Using Slurm

Submitting jobs to MOGON using Slurm

The Simple Linux Utility for Resource Management, or short SLURM, has evolved from a simple tool for resource management to a highly capable scheduler. It is used by many supercomputers worldwide nowadays and takes a central place in your daily work on MOGON by fulfilling several functions:

  • Slurm allocates resources within the cluster depending on your requirements. It is your gateway to access compute nodes from the login nodes—no matter if interactively or via batch jobs.
  • It provides a framework for launching, monitoring and otherwise managing jobs.
  • When there is more work than resources, Slurm schedules pending jobs, balances workloads, and manages the queues for different partitions on MOGON.

Submitting a Job

In the context of Slurm a job is a work package usually defined in a bash script. It contains

  • the resource requirements and meta data,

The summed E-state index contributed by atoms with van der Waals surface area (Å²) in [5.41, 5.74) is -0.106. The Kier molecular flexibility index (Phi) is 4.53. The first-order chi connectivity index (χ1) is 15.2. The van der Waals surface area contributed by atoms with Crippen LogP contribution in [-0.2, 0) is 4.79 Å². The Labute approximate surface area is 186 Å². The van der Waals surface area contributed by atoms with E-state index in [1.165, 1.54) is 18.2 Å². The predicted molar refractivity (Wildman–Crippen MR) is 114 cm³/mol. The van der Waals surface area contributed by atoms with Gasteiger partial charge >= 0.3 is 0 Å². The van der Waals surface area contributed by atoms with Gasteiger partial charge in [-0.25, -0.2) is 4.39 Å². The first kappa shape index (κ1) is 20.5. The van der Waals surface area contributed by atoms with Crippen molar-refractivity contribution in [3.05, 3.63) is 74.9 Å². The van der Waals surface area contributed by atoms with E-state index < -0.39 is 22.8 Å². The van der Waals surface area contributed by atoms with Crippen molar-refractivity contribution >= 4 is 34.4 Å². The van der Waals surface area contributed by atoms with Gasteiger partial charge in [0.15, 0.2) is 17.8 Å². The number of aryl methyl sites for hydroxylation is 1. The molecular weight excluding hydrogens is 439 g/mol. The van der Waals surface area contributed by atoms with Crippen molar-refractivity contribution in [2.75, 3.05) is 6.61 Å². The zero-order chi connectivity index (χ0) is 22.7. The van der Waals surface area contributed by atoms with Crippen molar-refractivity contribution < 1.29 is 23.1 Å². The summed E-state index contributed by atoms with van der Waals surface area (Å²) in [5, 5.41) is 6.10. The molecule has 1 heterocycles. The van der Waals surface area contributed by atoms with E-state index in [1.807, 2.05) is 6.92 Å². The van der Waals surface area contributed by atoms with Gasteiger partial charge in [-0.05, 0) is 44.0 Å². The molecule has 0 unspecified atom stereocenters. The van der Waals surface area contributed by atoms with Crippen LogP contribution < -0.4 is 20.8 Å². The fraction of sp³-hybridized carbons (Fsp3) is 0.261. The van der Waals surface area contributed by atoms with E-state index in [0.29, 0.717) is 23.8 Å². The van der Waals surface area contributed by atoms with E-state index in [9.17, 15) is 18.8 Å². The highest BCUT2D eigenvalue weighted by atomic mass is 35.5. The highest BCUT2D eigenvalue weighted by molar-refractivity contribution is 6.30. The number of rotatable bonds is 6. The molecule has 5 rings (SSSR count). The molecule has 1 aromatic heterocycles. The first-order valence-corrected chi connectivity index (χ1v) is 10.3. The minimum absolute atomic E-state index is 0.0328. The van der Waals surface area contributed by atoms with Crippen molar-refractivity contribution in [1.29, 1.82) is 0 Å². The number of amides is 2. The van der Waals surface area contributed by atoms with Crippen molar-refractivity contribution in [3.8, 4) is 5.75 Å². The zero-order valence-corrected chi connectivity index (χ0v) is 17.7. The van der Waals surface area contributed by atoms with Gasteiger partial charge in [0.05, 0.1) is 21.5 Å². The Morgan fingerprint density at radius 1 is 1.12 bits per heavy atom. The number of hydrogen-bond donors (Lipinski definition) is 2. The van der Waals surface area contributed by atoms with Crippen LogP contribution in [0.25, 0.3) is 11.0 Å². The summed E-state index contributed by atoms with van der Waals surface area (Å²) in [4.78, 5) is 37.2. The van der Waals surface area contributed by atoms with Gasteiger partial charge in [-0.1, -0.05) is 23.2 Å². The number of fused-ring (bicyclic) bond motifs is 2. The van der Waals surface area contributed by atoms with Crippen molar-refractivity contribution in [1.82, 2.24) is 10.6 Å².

• setup of the working environment, and
  • the list of tasks to be executed as job steps.

Here is an example:


#========[ + + + + Requirements + + + + ]========#
#SBATCH --partition=smp
#SBATCH --account=hpckurs

#========[ + + + + Job Steps + + + + ]========#
srun echo "Hello, world!"

As demonstrated in the script above, resource requirements are passed to Slurm line by line and indicated with the #SBATCH keyword. This script submits a job to MOGON’s smp partition, which is intended for jobs that require only a small number of CPUs. The account that will be billed for consumed resources is hpckurs.

Slurm will reject jobs that do not at least set --partition and --account.

Since this is just a toy example, there is no need for us to load any software modules. Therefore, the setup of the working environment it omitted. The srun command initiates a job step.

The job will be sent to Slurm for processing using the command

sbatch <filename>